Failure Analysis and Identification of Particles in a Polymer Film Using Nano Thermal Analysis and nano-TA Thermal Probe from Anasys Instruments

Topics Covered

Introduction
Experimental Setup
Results and Discussion
Sectioned Film
Comparison of nano-TA Thermal Probe Results From the Fractured Film and the Feedstock Materials
Conclusions

Introduction

Nano-TA thermal probe is a local thermal analysis technique which combines the high spatial resolution imaging capabilities of atomic force microscopy with the ability to obtain understanding of the thermal behaviour of materials with a spatial resolution of sub-100nm. This breakthrough in spatial resolution of thermal analysis, which is ~50X better than the state of the art, has profound implications for the fields of Polymers and Pharmaceuticals where local thermal understanding is key.

The conventional AFM tip is replaced by a special nano-TA thermal probe probe that has an embedded miniature heater and is controlled by the specially designed nano-TA thermal probe hardware and software. This nano-TA thermal probe probe enables a surface to be visualised at nanoscale resolution with the AFM’s routine imaging modes which enables the user to select the spatial locations at which they would like to investigate the thermal properties of the surface. The user then obtains this information by applying heat locally via the probe tip and measuring the thermomechanical response.

The aim of this work was to identify the composition of contaminant particles present in a polymer film by comparing localized thermal analysis data (melting or softening temperatures) with those obtained from several feedstock materials. Several pieces of cryo-fractured polymeric film and four granular polymeric feedstock materials, labelled 'Adhesive', 'EVOH', 'PP' and 'Nylon', were supplied for the analysis.

Experimental Setup

The results were obtained using a Veeco Explorer AFM equipped with an Anasys Instruments (AI) nano-thermal analysis (nano-TA thermal probe) accessory and AI micro-machined thermal probe. The nano-TA thermal probe system is compatible with a number of commercially available Scanning Probe Microscopes. The probe was calibrated for temperature by melting samples of polycaprolactone, paracetamol, nylon 6 and polyethylene terephthalate of known melting temperature. Unless otherwise stated, the heating rate used was 20 °C/s.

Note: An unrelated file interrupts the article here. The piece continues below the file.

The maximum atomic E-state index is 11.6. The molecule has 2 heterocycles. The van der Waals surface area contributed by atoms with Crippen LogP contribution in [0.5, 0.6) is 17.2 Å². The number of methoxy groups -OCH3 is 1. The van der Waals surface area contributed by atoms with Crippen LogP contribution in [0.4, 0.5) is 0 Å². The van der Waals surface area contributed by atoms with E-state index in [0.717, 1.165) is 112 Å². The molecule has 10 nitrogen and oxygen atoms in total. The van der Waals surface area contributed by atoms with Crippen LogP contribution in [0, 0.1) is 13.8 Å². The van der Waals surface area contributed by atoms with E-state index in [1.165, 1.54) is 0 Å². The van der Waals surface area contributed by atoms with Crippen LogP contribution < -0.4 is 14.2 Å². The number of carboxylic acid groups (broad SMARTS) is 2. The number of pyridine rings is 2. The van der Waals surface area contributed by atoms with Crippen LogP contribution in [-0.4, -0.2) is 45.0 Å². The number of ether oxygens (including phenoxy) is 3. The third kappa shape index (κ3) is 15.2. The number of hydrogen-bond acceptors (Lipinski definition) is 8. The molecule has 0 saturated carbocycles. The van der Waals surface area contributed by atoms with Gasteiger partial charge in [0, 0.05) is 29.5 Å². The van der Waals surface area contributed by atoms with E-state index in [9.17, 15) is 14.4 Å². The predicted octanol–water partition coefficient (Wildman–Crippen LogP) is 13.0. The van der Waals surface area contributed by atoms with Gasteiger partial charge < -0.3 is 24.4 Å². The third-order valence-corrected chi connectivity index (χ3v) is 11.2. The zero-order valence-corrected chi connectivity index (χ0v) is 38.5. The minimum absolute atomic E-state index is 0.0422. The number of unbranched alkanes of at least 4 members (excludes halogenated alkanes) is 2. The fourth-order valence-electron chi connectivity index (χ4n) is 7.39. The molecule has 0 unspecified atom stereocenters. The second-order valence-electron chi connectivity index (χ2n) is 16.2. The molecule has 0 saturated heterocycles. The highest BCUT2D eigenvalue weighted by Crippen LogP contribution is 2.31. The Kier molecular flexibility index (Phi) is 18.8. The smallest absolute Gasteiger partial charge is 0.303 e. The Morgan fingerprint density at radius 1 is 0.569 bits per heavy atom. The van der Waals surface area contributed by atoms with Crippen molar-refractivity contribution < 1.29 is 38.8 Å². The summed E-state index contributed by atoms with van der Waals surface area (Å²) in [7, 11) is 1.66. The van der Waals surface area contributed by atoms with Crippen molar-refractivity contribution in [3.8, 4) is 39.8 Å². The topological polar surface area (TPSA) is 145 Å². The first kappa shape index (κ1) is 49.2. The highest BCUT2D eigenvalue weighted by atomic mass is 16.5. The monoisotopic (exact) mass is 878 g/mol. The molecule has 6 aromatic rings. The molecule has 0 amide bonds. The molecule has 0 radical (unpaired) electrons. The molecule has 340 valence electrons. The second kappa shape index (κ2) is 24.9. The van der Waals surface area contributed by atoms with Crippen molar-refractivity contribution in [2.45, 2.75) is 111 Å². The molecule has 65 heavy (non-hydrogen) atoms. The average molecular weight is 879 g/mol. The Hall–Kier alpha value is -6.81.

The nano-TA thermal probe data presented are of the probe cantilever deflection (whilst in contact with the sample surface) plotted against probe tip temperature. This measurement is analogous to the well established technique of thermo-mechanical analysis (TMA) and is known as nano-TA thermal probe. Events such as melting or glass transitions that result in the softening of the material beneath the tip, produce a downward deflection of the cantilever. Further information on the technique can be obtained at Anasys Instruments.

Prior to carrying out nano-TA thermal probe on the sectioned film, suitable target features were selected by contact mode AFM imaging. The feedstock materials were subjected to nano-TA thermal probe at random locations on the surface of a pellet, without prior imaging.

Results and Discussion

Sectioned Film

Figure 1. Cryo-fractured polymer film, 50 µm x 50 µm AFM topographic (left - blue) and tip deflection (right - gold) images. The three marked areas were selected for further imaging and analysis.

Figure 1 shows AFM images of the sectioned polymer film. The surface is characterized by well scattered micrometer-scale particles and holes. The three marked areas containing obvious particles were subjected to higher magnification imaging in order to select locations for nano-TA thermal probe to be carried out. Images acquired before and after nano-TA thermal probe are shown in Figure 2 below.